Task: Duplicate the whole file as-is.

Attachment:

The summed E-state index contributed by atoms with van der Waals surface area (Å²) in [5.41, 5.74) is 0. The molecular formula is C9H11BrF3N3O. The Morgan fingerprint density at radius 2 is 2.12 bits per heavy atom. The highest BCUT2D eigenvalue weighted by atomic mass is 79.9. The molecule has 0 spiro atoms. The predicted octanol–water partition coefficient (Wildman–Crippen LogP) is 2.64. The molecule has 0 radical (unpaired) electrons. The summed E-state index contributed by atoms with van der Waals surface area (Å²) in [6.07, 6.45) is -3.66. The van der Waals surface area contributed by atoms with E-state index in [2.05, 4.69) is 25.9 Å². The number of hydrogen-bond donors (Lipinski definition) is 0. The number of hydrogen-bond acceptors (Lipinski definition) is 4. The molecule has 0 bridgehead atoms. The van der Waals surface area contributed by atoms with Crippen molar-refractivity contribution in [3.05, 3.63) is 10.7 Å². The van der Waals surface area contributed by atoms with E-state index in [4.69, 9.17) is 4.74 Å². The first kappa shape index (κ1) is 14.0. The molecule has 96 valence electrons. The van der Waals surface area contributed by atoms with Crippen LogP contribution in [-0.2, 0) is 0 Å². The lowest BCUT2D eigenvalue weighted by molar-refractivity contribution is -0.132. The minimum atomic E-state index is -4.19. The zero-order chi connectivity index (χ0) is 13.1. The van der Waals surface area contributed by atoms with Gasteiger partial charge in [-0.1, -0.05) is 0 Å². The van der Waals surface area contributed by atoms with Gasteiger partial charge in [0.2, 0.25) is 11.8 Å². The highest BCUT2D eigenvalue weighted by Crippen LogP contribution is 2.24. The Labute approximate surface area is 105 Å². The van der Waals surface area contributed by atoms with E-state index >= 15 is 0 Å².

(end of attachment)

The summed E-state index contributed by atoms with van der Waals surface area (Å²) in [5.41, 5.74) is 0. The molecular formula is C9H11BrF3N3O. The Morgan fingerprint density at radius 2 is 2.12 bits per heavy atom. The highest BCUT2D eigenvalue weighted by atomic mass is 79.9. The molecule has 0 spiro atoms. The predicted octanol–water partition coefficient (Wildman–Crippen LogP) is 2.64. The molecule has 0 radical (unpaired) electrons. The summed E-state index contributed by atoms with van der Waals surface area (Å²) in [6.07, 6.45) is -3.66. The van der Waals surface area contributed by atoms with E-state index in [2.05, 4.69) is 25.9 Å². The number of hydrogen-bond donors (Lipinski definition) is 0. The number of hydrogen-bond acceptors (Lipinski definition) is 4. The molecule has 0 bridgehead atoms. The van der Waals surface area contributed by atoms with Crippen molar-refractivity contribution in [3.05, 3.63) is 10.7 Å². The van der Waals surface area contributed by atoms with E-state index in [4.69, 9.17) is 4.74 Å². The first kappa shape index (κ1) is 14.0. The molecule has 96 valence electrons. The van der Waals surface area contributed by atoms with Crippen LogP contribution in [-0.2, 0) is 0 Å². The lowest BCUT2D eigenvalue weighted by molar-refractivity contribution is -0.132. The minimum atomic E-state index is -4.19. The zero-order chi connectivity index (χ0) is 13.1. The van der Waals surface area contributed by atoms with Gasteiger partial charge in [-0.1, -0.05) is 0 Å². The van der Waals surface area contributed by atoms with Gasteiger partial charge in [0.2, 0.25) is 11.8 Å². The highest BCUT2D eigenvalue weighted by Crippen LogP contribution is 2.24. The Labute approximate surface area is 105 Å². The van der Waals surface area contributed by atoms with E-state index >= 15 is 0 Å².